Miami Dolphins head coach Tony Sparano addresses the New England media during his conference call on Wednesday, November 04, 2009.
Q: What are some of your impressions of this Patriots offense that has scored 94 points in the last two games?
TS: My impressions are that they are very explosive. They have a lot of playmakers, a lot of weapons - of course, all driven by a quarterback. They have a fine offensive line; Those guys do a great job up front. They've been together for a long time. Randy Moss, Wes Welker [are] outstanding players; They really do a great job there. They can run the ball, too, and again, Tom Brady seems to be having an outstanding year right now. [He's a] heck of a player.
Q: Do you believe that's the real Patriots' offense or is it closer to what you saw in the first five games?
TS: I would say that the Patriot offense I've seen in the last couple weeks is the real Patriot offense. What I mean by that is I'm sure, like anybody else, time makes you a little bit better and a little bit sharper. Those guys are pretty sharp right now.
Q: Did a team like last year's Patriots finishing 11-5 and not making the playoffs reinforce how important these divisional games and conference games are?
TS: I think there's no question about it. I remember when I came into the league, nine games [wins] was kind of the measuring stick and that type of deal there. You rarely saw a team with nine games, ten games that didn't make the playoffs, and now you get a team that wins 11 games and it doesn't make the playoffs, so I think there's no question it all starts within your division. The division games are critical as you get on in this thing, and to leave it up to the luck of the draw or any of those things is probably not the best thing to do, so you need to take care of your division first.
Q: What do you attribute your team's success to over the first two seasons?
TS: I can't really put my finger on it. It's just been an emphasis since the day I walked in here that we try to do well in our division and the division games are most important. I mean, they're all important of course, but the division games have a lot more importance, no different than the question you just asked me. This is the emphasis without a doubt. We need to do a better job winning the games that are not in our division, but certainly taking care of the division is a good thing.
Q: What kind of presence has Jake Grove brought to the offense?
TS: Jake brings certainly, without a doubt, a toughness to our group inside. I think he's done a very good job of that. He's a tough player, physical player, but I wouldn't say he's a mauler type of a player or any of those kinds of things. I think he has some finesse to him and can certainly move his feet very well. He's a mentally tough guy and a physically tough guy. I like having that inside as a center.
Q: As an old offensive line coach, how important is it having a guy like you who you feel is maybe thinking the same way?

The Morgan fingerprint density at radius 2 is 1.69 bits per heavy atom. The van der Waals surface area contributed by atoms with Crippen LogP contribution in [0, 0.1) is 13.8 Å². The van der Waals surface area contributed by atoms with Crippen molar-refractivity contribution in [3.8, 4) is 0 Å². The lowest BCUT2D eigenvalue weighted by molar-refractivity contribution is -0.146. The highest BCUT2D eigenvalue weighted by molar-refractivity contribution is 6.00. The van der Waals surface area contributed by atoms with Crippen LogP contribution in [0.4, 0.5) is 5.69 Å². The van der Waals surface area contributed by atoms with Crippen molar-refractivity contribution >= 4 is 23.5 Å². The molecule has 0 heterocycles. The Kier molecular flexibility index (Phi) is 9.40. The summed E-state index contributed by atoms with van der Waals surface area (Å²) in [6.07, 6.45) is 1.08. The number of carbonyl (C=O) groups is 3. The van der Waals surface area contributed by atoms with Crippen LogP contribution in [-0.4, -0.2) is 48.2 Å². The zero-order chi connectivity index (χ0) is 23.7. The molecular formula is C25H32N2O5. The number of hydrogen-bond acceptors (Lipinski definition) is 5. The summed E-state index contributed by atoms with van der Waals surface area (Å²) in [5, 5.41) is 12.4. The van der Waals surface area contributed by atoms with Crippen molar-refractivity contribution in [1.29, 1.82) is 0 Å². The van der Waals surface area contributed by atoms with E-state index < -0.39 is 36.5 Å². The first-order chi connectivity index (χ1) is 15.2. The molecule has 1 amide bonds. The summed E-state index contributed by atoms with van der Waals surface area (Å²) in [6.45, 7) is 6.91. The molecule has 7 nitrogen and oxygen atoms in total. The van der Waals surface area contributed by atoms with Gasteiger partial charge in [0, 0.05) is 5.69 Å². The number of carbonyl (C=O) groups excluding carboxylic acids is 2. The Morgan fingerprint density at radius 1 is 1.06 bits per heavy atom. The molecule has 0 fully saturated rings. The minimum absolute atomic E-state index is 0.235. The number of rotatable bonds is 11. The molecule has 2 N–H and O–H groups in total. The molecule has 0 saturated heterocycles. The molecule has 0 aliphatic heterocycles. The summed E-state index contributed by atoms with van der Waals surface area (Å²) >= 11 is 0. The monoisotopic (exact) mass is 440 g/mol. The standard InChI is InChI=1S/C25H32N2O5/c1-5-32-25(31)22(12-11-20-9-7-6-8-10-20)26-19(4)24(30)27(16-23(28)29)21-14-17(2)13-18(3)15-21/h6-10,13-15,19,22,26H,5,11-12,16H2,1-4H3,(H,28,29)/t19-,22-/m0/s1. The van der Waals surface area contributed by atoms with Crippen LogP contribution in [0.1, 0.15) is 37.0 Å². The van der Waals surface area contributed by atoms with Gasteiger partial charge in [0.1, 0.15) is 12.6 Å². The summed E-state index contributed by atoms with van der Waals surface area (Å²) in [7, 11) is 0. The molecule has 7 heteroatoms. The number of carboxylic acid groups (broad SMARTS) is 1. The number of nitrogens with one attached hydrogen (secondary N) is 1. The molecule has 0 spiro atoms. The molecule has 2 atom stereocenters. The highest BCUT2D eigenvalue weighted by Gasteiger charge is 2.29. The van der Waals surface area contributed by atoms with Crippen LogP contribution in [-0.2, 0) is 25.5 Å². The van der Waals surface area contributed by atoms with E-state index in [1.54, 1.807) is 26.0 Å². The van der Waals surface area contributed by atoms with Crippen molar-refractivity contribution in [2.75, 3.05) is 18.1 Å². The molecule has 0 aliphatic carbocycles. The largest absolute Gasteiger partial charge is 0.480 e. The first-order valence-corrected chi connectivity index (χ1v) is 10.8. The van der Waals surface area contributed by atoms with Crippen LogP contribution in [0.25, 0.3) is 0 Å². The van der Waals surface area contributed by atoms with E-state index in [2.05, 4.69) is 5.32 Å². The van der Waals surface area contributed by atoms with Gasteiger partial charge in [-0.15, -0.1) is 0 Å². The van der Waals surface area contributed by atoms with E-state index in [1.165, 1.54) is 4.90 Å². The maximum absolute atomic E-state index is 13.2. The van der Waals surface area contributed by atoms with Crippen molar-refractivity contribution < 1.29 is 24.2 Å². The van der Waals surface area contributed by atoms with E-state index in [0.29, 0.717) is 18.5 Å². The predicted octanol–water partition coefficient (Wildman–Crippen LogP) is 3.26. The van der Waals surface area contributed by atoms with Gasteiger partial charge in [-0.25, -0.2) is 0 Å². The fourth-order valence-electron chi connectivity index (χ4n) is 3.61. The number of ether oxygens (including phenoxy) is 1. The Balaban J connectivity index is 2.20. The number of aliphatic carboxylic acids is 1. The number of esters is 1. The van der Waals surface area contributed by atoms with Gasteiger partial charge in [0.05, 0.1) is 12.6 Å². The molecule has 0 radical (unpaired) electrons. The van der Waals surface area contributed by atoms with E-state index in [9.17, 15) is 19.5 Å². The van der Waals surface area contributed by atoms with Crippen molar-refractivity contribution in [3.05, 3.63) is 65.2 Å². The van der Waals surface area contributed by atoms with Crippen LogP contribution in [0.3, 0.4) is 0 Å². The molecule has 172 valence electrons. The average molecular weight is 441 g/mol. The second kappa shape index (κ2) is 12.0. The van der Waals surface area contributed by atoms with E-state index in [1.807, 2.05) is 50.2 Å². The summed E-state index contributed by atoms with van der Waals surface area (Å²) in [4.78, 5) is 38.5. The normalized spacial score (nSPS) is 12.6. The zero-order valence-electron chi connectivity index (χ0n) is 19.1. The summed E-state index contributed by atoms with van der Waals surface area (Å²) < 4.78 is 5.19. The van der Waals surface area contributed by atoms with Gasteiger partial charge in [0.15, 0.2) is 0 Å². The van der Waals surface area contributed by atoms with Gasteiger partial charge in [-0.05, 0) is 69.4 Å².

TS: Oh, I think it's critical, I really do. It's something I've talked to Jake about an awful lot. That guy to me has to be an extension of the coaches, has to be an extension of the coordinator, to the quarterback and to the rest of the offense. I think it's critical that your center is that guy. I've always put a lot of emphasis on the center position that way. I think Jake kind of gets it.
Q: Not to delve into your game plan too much, but you guys single-covered Moss last year. Are you going to do that again?
TS: Well, I wouldn't tell you what we're going to do one way or the other, but that didn't work out so good.
Q: You told your team after the Jets game that you want players who play, not players who talk. How does Joey Porter fit into that? He's a guy known for talking and producing on the field. Do you have to let him go and do his own thing?
TS: No, I don't let anybody go and do their own thing. I think one of the things with Joey is that he's one of my captains and I believe that he gets it. He does a great job of speaking our language that way. Every team has a couple players who are kind of out in front and Joey's one of those guys who is out in front. My opinion is that the media creates a lot of this and at the end of the day, Joey's been a good soldier for me.
Q: Bill Belichick talked earlier about Bill Parcells' imprints on this team as far as being big and tough and physical. Is that something you buy into? When did you start to notice that?
TS: Is what something that I buy into, that we're big and physical?
Q: Yes, that and this team having some of the trademarks of Parcells' teams from the past...
TS: Well, yeah, it's something I buy into, sure. There's no question about it. Bill Parcells is a big part of what we do and has been a big part of philosophy here. In other words, I've learned an awful lot from him. And being around him, big and physical is what I learned. That's the way this team was built. We felt strongly - and when I say we, I mean me, myself, Bill and Jeff Ireland - when we came in here, that was the direction we needed to head. There was never any waiver one way or the other because that's what we were used to. Big and physical is important. Doing it in the interiors, in the lines, and starting it there is very important. Our last couple drafts show that's something certainly we've made an emphasis doing.